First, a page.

Consider asking yourself how you feel about your current mattress?
Depending on your sleeping position, whether you’re a back-sleeper, front sleeper, side sleeper or move positions during the night, your mattress needs to fit your sleep style.
Is your mattress worn thin or starting to sag? Maybe it’s noisy and squeaky every time you switch sleep positions?
Some lower quality mattresses may even need flipping every couple of months to keep them from sagging. You’ll also want to look at the fabric quality and it’s wear over time depending on how long you like to go between mattresses changes.
If you’re prone to allergies, this condition can interfere with your sleep for a long period of time before you even notice. Figure out if the materials of your mattress are sourced naturally for allergen control. Or if there’s a high concentration of chemical components.
In any case, make sure it provides the comfort and support you deserve.
For example, if you have a partner who moves around a lot in their sleep, consider a mattress with motion isolation. Plus, make sure you have a sturdy bed frame that fits perfectly so their tossing and turning doesn’t disturb your sleep.
If you’re often too hot, or wake up feeling sore and exhausted with annoying back pain, you might want to consider an option with gel cooling technology or memory foam.
Get sheets with a high thread count that feels soft against your skin instead of giving a rough scratch. And if you have any allergies you’d also want to consider hypoallergenic materials that won’t irritate your body.
Neck pain is as annoying as any other discomfort caused by the wrong type of bed.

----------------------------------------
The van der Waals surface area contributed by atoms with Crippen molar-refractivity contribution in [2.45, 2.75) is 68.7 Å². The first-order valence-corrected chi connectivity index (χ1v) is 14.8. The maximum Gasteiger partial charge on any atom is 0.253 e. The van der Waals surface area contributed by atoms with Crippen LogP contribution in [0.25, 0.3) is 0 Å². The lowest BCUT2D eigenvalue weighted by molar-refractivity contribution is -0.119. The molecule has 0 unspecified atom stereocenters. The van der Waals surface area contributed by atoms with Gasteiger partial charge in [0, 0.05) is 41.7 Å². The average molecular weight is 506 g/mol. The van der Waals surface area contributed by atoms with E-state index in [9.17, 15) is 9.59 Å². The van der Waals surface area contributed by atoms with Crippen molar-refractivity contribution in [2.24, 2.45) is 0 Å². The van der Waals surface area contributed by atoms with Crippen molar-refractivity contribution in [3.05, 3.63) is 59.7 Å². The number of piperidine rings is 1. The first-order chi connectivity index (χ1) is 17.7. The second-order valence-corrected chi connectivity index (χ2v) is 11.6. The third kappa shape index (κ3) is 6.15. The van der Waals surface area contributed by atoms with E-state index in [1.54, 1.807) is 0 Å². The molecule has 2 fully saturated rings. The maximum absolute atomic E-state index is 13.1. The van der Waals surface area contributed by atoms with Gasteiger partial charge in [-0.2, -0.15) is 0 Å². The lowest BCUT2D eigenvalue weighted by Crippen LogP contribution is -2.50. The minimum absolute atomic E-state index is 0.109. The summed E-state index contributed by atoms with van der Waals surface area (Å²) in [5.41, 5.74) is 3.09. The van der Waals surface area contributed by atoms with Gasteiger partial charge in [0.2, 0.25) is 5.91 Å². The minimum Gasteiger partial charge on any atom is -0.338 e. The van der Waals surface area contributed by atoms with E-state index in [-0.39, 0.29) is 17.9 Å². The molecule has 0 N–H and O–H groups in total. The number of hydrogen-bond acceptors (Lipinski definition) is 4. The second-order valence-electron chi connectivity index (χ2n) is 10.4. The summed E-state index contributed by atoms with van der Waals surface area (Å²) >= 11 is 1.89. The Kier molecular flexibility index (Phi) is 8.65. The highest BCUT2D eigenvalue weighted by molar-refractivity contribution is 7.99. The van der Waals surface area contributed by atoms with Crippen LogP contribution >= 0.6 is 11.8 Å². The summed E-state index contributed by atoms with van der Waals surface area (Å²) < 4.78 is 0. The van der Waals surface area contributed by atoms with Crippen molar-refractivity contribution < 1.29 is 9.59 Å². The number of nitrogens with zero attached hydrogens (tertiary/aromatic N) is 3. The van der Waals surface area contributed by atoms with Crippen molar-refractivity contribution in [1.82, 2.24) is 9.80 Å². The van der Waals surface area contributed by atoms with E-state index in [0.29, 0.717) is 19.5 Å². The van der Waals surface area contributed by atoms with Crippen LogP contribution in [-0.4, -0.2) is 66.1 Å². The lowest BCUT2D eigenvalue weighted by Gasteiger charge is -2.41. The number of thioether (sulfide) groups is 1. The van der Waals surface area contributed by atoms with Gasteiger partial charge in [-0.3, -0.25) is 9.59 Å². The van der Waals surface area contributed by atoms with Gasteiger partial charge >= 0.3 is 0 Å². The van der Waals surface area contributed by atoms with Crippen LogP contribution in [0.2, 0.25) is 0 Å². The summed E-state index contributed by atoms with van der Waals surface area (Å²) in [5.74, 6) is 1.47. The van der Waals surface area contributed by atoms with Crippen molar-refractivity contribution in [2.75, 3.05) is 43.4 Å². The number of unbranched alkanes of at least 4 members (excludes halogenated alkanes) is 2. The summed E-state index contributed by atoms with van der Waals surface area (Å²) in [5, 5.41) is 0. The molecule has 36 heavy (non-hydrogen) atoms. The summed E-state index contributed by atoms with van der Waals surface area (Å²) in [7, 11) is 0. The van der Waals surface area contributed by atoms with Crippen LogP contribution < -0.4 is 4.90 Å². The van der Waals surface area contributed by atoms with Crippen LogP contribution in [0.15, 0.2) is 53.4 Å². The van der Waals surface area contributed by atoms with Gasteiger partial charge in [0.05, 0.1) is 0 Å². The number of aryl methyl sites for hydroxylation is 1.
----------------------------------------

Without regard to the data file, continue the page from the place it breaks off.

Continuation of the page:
Get a pillow that maintains its shape and size and that fits with your preferred sleeping position. Be aware of how well it filters out smells and absorbs sweat during sleep.
If you’re a big fan of convenience, duvet covers are easy to clean, and can give your room a fresh look when you switch designs and prints. Of course, make sure whatever you choose feels great against your skin but also helps keep your sleeping temperature comfortable.
This is a good option if you want to make sure your new mattress doesn’t get damaged by an accident.
It’s a great idea for those who tend to do a lot of snacking or drinking in bed, and need something that makes stains and spilling no-big-deal.
If you’re planning on keeping your mattress for many years, a mattress protector will go far in aiding you here. It protects against the natural oils and sweats your body produces that get absorbed into your mattress over time. It also adds an extra layer of comfort that is easy to clean and maintain compared to the mattress itself.
Just make sure your mattress protector has the right breathability and fits your mattress dimensions.
Often we keep the same unconscious habits and setup in our bedrooms for many years.
We may not even realize we’re having problems with poor sleeping quality until we try something better.
Still, caring a little for how you sleep can make all the difference in your waking hours and drastically improve your life.
Maybe you want to try out a new sleeping schedule, or stopping your snooze habit.
Start by finding the right life-changing mattress for the way you sleep.
In the end, it’s your bed and your rules, so make it the best it can possibly be.